EMMA LEWELL-BUCK: The voices of carers must be heard

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This week is Dementia Awareness Week and we should take the time to thank the millions of unpaid carers who support their relatives, friends and neighbours who suffer not only from this terrible disease but also those who have other disabilities.

In the North East alone there are an estimated 25,841 people living with dementia. Over the coming years this figure is projected to rise with more than one million people forecast to be living with dementia in the UK by 2021.

Living with dementia often means that people need assistance with everyday tasks such as washing, cleaning, ironing, cooking, shopping, managing finances and providing transport to medical appointments. In the UK we have an army of unpaid carers carrying out this work on behalf of their relatives and loved ones.

Considering that the average cost of a year’s dementia care alone is £32, 250 and overall there are 6.5 million carers in the UK it is time the Government recognised the invaluable contribution carers make not just in terms of dementia care but all carers.

This is why recently I was outraged to discover that the introduction of this Governments version of the Living Wage (which falls short of the true Living Wage) has resulted in hundreds, if not more carers now no longer qualifying for Carers Allowance, as their earnings threshold has been exceeded. This is placing carers in a terrible situation where they are having to juggle their caring and work responsibilities with a financial shortfall.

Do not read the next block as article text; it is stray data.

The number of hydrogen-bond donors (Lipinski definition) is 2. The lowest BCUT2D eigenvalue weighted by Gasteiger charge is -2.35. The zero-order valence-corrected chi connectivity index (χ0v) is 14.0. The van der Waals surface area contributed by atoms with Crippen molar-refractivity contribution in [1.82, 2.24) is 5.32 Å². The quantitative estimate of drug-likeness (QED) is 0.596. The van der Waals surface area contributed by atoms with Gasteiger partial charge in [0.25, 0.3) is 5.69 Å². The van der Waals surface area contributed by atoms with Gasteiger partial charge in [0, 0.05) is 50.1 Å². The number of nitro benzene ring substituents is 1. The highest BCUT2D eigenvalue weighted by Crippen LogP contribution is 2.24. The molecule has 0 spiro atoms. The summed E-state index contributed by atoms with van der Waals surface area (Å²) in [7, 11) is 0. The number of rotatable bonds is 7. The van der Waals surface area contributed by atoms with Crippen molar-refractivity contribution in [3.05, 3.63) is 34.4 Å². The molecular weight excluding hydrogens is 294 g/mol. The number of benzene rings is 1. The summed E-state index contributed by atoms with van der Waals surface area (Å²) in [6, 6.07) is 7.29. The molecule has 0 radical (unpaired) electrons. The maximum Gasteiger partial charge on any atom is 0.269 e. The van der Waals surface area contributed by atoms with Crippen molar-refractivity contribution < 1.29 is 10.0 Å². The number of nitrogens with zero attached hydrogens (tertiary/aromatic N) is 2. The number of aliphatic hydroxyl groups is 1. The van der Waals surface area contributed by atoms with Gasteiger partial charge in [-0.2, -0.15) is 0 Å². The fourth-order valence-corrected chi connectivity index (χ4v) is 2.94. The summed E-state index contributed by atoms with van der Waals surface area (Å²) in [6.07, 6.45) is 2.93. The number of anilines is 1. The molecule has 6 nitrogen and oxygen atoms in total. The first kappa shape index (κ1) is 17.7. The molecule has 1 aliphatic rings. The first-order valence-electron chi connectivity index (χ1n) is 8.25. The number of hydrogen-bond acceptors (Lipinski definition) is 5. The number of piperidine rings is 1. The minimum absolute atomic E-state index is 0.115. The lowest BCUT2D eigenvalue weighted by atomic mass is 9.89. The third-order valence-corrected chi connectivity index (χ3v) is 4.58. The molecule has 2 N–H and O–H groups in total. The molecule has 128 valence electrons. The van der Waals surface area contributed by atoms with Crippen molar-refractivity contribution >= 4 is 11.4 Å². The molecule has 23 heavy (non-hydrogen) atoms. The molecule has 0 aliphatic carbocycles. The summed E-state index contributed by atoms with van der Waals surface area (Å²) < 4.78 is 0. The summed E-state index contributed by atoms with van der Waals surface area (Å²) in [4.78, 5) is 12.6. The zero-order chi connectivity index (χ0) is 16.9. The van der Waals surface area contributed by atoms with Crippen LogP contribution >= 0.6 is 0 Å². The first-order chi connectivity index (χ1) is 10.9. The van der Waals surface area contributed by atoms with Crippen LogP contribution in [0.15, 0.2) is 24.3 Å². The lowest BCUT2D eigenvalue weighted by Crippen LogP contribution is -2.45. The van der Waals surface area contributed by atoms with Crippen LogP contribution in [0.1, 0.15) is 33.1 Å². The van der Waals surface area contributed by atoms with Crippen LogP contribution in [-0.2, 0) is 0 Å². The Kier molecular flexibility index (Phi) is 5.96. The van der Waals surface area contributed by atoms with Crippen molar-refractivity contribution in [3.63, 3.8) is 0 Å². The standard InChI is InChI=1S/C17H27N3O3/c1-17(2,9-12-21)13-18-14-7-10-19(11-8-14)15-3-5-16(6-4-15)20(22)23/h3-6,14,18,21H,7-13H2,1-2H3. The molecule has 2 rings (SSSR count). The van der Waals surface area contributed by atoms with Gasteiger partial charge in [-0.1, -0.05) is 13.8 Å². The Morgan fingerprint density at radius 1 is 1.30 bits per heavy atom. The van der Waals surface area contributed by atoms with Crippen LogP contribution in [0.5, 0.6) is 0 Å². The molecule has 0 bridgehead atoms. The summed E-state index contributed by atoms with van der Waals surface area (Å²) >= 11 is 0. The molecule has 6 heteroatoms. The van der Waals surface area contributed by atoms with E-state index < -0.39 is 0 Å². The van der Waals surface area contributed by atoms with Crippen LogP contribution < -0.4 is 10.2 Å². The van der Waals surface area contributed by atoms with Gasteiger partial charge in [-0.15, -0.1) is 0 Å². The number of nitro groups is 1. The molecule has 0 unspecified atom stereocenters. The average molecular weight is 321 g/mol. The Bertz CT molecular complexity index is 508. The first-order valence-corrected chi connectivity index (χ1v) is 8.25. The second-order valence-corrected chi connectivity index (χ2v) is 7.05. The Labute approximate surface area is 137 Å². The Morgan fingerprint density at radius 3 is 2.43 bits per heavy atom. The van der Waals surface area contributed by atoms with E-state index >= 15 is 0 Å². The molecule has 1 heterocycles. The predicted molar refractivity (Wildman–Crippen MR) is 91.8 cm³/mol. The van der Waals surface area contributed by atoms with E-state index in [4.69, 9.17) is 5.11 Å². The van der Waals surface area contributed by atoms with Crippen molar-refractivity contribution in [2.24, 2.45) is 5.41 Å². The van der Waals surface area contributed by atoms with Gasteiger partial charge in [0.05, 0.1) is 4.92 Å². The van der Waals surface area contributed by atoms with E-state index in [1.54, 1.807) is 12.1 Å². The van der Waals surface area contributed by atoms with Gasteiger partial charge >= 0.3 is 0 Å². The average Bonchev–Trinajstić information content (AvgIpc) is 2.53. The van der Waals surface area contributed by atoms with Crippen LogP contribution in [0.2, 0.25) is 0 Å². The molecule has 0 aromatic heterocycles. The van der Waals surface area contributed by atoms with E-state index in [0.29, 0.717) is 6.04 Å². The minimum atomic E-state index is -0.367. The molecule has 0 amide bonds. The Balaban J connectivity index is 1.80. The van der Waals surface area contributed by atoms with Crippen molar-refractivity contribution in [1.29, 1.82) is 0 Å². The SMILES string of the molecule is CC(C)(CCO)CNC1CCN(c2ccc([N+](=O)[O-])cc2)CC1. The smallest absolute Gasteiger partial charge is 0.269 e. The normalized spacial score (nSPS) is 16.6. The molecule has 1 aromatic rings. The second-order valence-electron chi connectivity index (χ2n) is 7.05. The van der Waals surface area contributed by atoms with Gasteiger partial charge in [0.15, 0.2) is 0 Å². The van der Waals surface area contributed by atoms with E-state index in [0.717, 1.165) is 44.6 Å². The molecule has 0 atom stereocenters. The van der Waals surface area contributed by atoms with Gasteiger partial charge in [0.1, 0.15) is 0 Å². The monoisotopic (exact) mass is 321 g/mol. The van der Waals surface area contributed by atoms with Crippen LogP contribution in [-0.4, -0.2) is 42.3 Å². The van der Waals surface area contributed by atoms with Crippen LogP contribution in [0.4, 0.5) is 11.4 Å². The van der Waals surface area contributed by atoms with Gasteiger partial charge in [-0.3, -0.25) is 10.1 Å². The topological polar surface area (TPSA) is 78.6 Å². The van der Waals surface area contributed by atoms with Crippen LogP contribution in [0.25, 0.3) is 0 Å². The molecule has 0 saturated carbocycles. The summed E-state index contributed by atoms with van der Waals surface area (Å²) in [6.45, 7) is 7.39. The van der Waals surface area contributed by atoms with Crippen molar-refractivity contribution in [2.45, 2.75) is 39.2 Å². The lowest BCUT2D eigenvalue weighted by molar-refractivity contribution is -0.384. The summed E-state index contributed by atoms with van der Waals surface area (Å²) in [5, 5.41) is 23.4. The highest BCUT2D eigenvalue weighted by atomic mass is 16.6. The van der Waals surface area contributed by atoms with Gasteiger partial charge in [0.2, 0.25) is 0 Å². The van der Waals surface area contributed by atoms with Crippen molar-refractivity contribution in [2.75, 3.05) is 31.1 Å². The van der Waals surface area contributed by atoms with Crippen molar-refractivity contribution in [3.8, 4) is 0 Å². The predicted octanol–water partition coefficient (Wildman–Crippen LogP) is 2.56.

When the Chancellor announced the Living Wage he should have ensured that an impact assessment was completed to iron out any irregularities prior to its introduction but he choose not to.

I have raised this with the Government and will continue to put them under pressure to rectify this, but I have a sinking feeling that this scenario is not going to be the only problem with the Governments slap dash way of introducing the Living Wage.

Carers Week is also approaching us from June 6-12. Carers save the UK economy an estimated £119 billion and with the shocking news recently that over the last seven years the number of people in their 80s or older who are carers it is time the Government addressed the total crisis in our NHS and social care services.

With a predicted funding gap in adult social care of £4.3 billion by 2020 and a predicted funding gap of £30 billion per year in the NHS by 2021 it is difficult to see how without a fundamental rethink of how these services are funded and a significant cash injection how carers will not be relied upon more and more in the coming years.

Caring can cost people their careers, health, savings and friendships. It is impossible to value such huge personal cost and no one should have to care alone. I will continue to campaign in Parliament so that the voices of carers are heard and let all of us do what we can to help.

Carers Association in South Tyneside - tel: 454 3346